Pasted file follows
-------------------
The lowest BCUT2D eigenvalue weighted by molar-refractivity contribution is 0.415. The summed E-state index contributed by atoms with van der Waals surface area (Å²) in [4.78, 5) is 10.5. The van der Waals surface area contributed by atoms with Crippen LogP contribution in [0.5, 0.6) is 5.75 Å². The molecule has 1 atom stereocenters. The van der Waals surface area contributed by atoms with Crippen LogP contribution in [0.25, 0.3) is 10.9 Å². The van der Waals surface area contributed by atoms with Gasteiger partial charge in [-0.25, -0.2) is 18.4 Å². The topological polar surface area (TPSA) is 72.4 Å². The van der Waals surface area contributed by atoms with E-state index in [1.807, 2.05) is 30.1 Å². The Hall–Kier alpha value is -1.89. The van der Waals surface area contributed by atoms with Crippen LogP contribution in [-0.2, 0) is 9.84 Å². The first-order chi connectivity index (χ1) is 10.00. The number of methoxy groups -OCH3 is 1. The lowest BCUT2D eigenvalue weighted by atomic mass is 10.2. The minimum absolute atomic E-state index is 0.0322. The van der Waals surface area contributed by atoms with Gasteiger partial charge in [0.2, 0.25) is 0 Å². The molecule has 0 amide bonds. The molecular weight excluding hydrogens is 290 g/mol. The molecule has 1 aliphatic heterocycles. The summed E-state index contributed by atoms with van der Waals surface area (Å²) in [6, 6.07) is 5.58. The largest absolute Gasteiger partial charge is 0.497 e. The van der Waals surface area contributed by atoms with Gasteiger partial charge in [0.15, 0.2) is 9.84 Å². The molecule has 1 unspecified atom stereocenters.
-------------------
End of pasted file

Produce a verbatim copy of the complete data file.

The lowest BCUT2D eigenvalue weighted by molar-refractivity contribution is 0.415. The summed E-state index contributed by atoms with van der Waals surface area (Å²) in [4.78, 5) is 10.5. The van der Waals surface area contributed by atoms with Crippen LogP contribution in [0.5, 0.6) is 5.75 Å². The molecule has 1 atom stereocenters. The van der Waals surface area contributed by atoms with Crippen LogP contribution in [0.25, 0.3) is 10.9 Å². The van der Waals surface area contributed by atoms with Gasteiger partial charge in [-0.25, -0.2) is 18.4 Å². The topological polar surface area (TPSA) is 72.4 Å². The van der Waals surface area contributed by atoms with E-state index in [1.807, 2.05) is 30.1 Å². The Hall–Kier alpha value is -1.89. The van der Waals surface area contributed by atoms with Crippen LogP contribution in [-0.2, 0) is 9.84 Å². The first-order chi connectivity index (χ1) is 10.00. The number of methoxy groups -OCH3 is 1. The lowest BCUT2D eigenvalue weighted by atomic mass is 10.2. The minimum absolute atomic E-state index is 0.0322. The van der Waals surface area contributed by atoms with Gasteiger partial charge in [0.2, 0.25) is 0 Å². The molecule has 0 amide bonds. The molecular weight excluding hydrogens is 290 g/mol. The molecule has 1 aliphatic heterocycles. The summed E-state index contributed by atoms with van der Waals surface area (Å²) in [6, 6.07) is 5.58. The largest absolute Gasteiger partial charge is 0.497 e. The van der Waals surface area contributed by atoms with Gasteiger partial charge in [0.15, 0.2) is 9.84 Å². The molecule has 1 unspecified atom stereocenters.